Fukushima et l’effondrement des produits dérivés

CAMBRIDGE – Des commentateurs financiers ont assimilé les tremblement de terre, tsunami et catastrophe nucléaire japonais au rôle des produits dérivés dans la crise financière de 2008. La ressemblance est assez claire : chacune de ces activité génère de gros bénéfices et comprend un risque très faible mais explosif. Pourtant, la similarité entre les deux types de crise s’achève là où la manière d’empêcher leur réapparition commence.

Dans le cas de la centrale nucléaire de Fukushima, une crue centennale, combinée à des défauts de conception d’ordinaire inoffensifs, a provoqué l’arrêt de la circulation d’eau de refroidissement dans les réacteurs et d’importantes fuites de radiation. En ce qui concerne les marchés financiers, un effondrement non anticipé des valeurs immobilières, combiné à des défauts de conception dans les marchés des produits dérivés et des repos, a endommagé la capacité d’institutions financières importantes à honorer leurs dettes.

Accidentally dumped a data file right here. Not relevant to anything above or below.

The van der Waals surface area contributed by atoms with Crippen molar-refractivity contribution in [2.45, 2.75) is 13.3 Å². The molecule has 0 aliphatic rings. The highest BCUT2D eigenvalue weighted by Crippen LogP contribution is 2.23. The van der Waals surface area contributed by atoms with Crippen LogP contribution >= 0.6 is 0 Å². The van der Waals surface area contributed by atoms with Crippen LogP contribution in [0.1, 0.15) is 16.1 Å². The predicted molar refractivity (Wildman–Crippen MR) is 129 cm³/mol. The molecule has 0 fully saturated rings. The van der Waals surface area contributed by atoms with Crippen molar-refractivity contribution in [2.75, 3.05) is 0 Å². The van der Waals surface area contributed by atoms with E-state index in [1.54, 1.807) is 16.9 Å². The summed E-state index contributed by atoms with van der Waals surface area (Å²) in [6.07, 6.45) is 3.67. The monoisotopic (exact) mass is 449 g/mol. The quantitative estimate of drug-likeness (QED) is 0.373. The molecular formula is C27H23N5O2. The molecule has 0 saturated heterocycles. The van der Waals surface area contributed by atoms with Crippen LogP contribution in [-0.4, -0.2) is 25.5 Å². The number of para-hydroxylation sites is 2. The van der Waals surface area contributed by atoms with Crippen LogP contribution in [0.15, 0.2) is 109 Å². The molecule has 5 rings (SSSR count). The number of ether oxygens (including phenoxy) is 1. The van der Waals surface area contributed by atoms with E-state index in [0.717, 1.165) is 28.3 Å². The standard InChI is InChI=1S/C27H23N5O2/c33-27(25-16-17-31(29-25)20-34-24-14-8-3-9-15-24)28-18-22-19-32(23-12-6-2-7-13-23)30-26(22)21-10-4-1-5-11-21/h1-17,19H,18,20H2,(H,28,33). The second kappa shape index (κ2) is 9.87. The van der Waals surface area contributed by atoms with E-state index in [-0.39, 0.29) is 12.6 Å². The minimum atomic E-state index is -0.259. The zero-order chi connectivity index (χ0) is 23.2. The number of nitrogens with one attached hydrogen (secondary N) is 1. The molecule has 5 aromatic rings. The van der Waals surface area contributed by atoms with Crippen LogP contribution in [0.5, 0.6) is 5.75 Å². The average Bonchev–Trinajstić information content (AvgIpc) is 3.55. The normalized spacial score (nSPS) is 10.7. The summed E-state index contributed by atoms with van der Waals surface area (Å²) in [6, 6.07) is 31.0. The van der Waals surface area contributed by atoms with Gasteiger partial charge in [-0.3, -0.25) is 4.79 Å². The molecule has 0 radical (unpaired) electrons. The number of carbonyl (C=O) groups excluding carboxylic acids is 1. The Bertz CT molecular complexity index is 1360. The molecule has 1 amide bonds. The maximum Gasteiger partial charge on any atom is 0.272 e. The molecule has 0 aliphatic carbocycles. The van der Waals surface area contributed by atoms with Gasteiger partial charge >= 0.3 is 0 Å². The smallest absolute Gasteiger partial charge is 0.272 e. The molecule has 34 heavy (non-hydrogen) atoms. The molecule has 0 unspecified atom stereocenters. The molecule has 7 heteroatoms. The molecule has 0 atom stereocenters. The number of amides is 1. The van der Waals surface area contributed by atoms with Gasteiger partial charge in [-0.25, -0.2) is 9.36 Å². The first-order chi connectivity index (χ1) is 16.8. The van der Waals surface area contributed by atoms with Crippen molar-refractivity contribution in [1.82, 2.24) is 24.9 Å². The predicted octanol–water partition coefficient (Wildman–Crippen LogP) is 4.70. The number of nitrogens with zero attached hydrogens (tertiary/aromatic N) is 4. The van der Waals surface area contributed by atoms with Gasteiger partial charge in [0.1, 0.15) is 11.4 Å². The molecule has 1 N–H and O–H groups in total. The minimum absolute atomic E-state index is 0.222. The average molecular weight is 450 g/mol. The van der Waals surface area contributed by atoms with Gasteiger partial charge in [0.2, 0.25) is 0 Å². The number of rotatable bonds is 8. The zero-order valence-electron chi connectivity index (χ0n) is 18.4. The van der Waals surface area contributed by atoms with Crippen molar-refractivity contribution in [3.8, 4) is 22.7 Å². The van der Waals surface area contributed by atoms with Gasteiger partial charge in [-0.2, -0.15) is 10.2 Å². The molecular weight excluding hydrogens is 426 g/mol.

Bien que les risques de base trouvent leur origine en-dehors des systèmes – un tsunami pour Fukushima, un surinvestissement dans les emprunts hypothécaires pour les institutions financières – des défauts de conception et un manque de chance ont fait en sorte que les systèmes n’ont pas pu contenir les dégâts. Aux Etats-Unis, AIG, Bear Stearns et Lehman Brothers – tous avec des investissements importants en produits dérivés et/ou repos – ont fait faillite, provoquant un gel du crédit sur les marchés pendant plusieurs longues semaines.

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